Jacobs et al.100,101 examined the predictive power of SPECT by following 136 patients with GCS >13 and normal admission CT scans for 1 year postinjury. Clinical outcomes were measured categorically using a neurological exam, postconcussive symptom checklist, and memory and concentration tests. They found initial positive predictive power (i.e., conditional probability of subsequent poor clinical outcome given the presence of an initial abnormal SPECT scan) of SPECT to be 44% at 3 months with improvement to 83% at 12 months, while negative predictive power (i.e., conditional probability of a normal clinical outcome given initial normal SPECT) of the initial scan was 92% at 3 months with improvement to 100% at 12 months. Due to the high number of false positive errors at 3 and 6 months postinjury, these authors recommend caution in attributing an abnormal SPECT finding to posttraumatic sequelae in mild TBI; an abnormal initial SPECT scan postinjury does not preclude good clinical recovery.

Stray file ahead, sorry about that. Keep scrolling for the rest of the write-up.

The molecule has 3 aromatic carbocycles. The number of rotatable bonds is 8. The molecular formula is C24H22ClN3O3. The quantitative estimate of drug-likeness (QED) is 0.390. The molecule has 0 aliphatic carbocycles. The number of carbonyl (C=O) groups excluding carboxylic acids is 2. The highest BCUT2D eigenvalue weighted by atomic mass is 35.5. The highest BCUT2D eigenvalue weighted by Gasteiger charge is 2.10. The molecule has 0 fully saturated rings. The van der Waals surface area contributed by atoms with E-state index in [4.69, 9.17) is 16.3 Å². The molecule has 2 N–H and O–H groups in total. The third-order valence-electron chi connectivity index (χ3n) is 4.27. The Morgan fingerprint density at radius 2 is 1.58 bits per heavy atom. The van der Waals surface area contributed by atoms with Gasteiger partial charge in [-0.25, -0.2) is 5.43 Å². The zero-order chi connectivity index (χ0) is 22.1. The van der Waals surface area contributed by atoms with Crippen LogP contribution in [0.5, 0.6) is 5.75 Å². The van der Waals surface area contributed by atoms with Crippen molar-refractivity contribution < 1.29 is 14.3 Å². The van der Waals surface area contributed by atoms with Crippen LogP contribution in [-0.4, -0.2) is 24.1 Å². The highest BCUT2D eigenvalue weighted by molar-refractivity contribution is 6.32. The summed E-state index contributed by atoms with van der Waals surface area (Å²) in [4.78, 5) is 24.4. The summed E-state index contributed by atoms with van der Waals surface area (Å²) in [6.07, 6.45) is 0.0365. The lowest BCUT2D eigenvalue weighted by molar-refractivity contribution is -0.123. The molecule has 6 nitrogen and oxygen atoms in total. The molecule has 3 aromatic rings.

However, a normal initial SPECT scan is highly suggestive of good clinical outcome. Indeed, the American Academy of Neurology guidelines recommend the use of SPECT as an investigational tool only, as the clinical significance of positive findings is unknown.102 The Jacobs et al. study exemplifies one of the best attempts to address the relevant issues with regard to validity issues. It demonstrates the sensitivity of SPECT to mild TBI, its incremental validity by using subjects with normal CT scans, and its relationship with clinical variables. Moreover, this study followed patients prospectively to study predictive validity.